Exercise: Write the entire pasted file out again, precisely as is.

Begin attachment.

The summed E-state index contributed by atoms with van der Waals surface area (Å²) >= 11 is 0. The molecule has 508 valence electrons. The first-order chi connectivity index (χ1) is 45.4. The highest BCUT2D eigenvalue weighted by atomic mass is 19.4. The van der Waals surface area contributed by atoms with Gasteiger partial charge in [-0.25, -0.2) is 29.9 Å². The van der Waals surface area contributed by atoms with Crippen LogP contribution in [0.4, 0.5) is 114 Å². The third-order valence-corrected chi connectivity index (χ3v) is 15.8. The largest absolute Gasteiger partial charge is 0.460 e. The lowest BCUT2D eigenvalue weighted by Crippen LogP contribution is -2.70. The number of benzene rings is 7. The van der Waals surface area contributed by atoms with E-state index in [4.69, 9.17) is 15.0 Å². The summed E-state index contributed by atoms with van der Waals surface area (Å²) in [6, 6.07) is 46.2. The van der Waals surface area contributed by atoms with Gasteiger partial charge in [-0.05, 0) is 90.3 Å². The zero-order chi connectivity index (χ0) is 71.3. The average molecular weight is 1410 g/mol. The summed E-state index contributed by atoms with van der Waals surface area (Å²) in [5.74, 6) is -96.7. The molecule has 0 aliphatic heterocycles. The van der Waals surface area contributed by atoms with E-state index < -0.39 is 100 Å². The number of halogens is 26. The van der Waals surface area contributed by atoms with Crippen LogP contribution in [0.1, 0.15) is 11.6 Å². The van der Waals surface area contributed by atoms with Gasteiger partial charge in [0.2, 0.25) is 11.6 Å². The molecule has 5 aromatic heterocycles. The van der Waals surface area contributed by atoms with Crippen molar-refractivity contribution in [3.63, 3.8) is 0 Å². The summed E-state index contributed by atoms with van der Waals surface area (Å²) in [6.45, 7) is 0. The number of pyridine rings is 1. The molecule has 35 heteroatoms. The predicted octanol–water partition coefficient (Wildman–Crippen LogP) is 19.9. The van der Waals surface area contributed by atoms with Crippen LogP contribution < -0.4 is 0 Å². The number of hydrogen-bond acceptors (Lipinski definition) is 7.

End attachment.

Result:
The summed E-state index contributed by atoms with van der Waals surface area (Å²) >= 11 is 0. The molecule has 508 valence electrons. The first-order chi connectivity index (χ1) is 45.4. The highest BCUT2D eigenvalue weighted by atomic mass is 19.4. The van der Waals surface area contributed by atoms with Gasteiger partial charge in [-0.25, -0.2) is 29.9 Å². The van der Waals surface area contributed by atoms with Crippen LogP contribution in [0.4, 0.5) is 114 Å². The third-order valence-corrected chi connectivity index (χ3v) is 15.8. The largest absolute Gasteiger partial charge is 0.460 e. The lowest BCUT2D eigenvalue weighted by Crippen LogP contribution is -2.70. The number of benzene rings is 7. The van der Waals surface area contributed by atoms with E-state index in [4.69, 9.17) is 15.0 Å². The summed E-state index contributed by atoms with van der Waals surface area (Å²) in [6, 6.07) is 46.2. The van der Waals surface area contributed by atoms with Gasteiger partial charge in [-0.05, 0) is 90.3 Å². The zero-order chi connectivity index (χ0) is 71.3. The average molecular weight is 1410 g/mol. The summed E-state index contributed by atoms with van der Waals surface area (Å²) in [5.74, 6) is -96.7. The molecule has 0 aliphatic heterocycles. The van der Waals surface area contributed by atoms with E-state index < -0.39 is 100 Å². The number of halogens is 26. The van der Waals surface area contributed by atoms with Crippen LogP contribution in [0.1, 0.15) is 11.6 Å². The van der Waals surface area contributed by atoms with Gasteiger partial charge in [0.2, 0.25) is 11.6 Å². The molecule has 5 aromatic heterocycles. The van der Waals surface area contributed by atoms with Crippen molar-refractivity contribution in [3.63, 3.8) is 0 Å². The summed E-state index contributed by atoms with van der Waals surface area (Å²) in [6.45, 7) is 0. The number of pyridine rings is 1. The molecule has 35 heteroatoms. The predicted octanol–water partition coefficient (Wildman–Crippen LogP) is 19.9. The van der Waals surface area contributed by atoms with Crippen LogP contribution < -0.4 is 0 Å². The number of hydrogen-bond acceptors (Lipinski definition) is 7.